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Open Access Publications from the University of California

Interactions between Large-Scale Oscillatory Flows and Bathymetry

  • Author(s): Arzeno, Isabella Beatriz
  • Advisor(s): Giddings, Sarah N.
  • Pawlak, Geno R.
  • et al.

The topography of an environment is critical for influencing the hydrodynamics of a region and allowing diverse ecosystems to exist in areas with, otherwise, low productivity. We investigate the flow response associated with interactions of large-scale waves with bathymetry of two distinct spatial scales: coral reefs (O(1 km)) and seamounts (O(100 km)).

Momentum balances over coral reefs have mostly been estimated for cross-reef flow in wavy environments. In contrast, we examine the effect of coral reef roughness on alongshore tidal momentum; this is accomplished using month-long pressure, temperature, and velocity observations gathered over a 2-km stretch of a Hawaiian fringing reef system. We find that temporal acceleration plays an important role in the momentum balance. The two dominant forces affecting the alongshore depth-averaged flow acceleration are the tidal pressure gradient and the drag exerted by the coral reef bottom. We estimate drag coefficients and discuss the importance of coral reef drag throughout a tidal cycle.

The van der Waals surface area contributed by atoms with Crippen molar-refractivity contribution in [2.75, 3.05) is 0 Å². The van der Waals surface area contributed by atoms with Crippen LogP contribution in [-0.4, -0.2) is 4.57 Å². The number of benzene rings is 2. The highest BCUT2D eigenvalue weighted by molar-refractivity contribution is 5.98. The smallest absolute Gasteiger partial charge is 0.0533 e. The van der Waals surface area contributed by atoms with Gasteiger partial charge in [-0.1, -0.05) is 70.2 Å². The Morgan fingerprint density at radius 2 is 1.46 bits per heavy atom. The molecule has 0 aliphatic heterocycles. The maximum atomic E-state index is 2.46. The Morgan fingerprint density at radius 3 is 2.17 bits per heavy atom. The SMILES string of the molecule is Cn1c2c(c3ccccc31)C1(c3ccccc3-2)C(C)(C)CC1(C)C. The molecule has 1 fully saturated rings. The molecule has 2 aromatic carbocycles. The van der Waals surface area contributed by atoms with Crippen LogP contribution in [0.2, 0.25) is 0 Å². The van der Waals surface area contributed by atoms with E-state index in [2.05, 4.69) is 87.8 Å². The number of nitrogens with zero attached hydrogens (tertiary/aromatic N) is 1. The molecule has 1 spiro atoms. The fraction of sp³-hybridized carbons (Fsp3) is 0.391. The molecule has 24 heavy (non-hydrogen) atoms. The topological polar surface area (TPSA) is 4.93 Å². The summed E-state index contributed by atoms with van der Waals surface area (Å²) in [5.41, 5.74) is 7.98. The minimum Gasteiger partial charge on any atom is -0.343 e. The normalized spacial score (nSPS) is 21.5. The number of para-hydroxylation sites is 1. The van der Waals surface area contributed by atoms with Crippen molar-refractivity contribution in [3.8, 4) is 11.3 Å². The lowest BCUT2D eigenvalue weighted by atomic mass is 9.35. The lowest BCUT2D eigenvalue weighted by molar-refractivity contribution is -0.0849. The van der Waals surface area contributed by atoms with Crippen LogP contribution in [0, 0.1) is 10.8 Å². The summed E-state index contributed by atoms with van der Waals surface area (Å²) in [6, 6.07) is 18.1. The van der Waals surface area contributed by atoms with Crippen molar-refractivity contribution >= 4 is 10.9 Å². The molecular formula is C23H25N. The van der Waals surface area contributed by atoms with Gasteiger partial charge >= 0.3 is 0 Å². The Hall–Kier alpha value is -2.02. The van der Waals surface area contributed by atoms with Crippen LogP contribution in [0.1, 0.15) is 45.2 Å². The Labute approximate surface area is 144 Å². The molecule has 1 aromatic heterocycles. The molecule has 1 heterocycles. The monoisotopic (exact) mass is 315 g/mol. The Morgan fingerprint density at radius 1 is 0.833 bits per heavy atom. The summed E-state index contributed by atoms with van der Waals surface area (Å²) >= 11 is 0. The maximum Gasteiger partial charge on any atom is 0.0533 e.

The interaction between flow and bathymetry on a larger scale is studied using, primarily, satellite data and numerical model output in tropical regions of the Indian Ocean. Satellite observations are employed to characterize the generation of quasi-biweekly Yanai waves, oscillations with a wavelength estimated around 4,000 km, roughly 63% of the width of the equatorial Indian Ocean. These observations provide the first full picture of a quasi-biweekly Yanai wave in the Indian Ocean. Careful analysis suggests that these waves are generated in the western region of the basin, near the Seychelles Plateau, a relatively shallow (60-100m), large (~200 km), steep submarine platform. We examine the connection between Yanai waves and the Seychelles Plateau using model output from the global Los Alamos Parallel Ocean Program Model 2 (POP2), a theoretical stratified seamount-trapped wave model, and limited mooring data. POP2 output suggests that Yanai wave energy enters the Plateau system near the surface, at the western edge, inducing a resonant trapped wave response. The trapped wave redistributes equatorial energy to smaller scales, vertically in the water column, and anticyclonically along the Plateau circumference.

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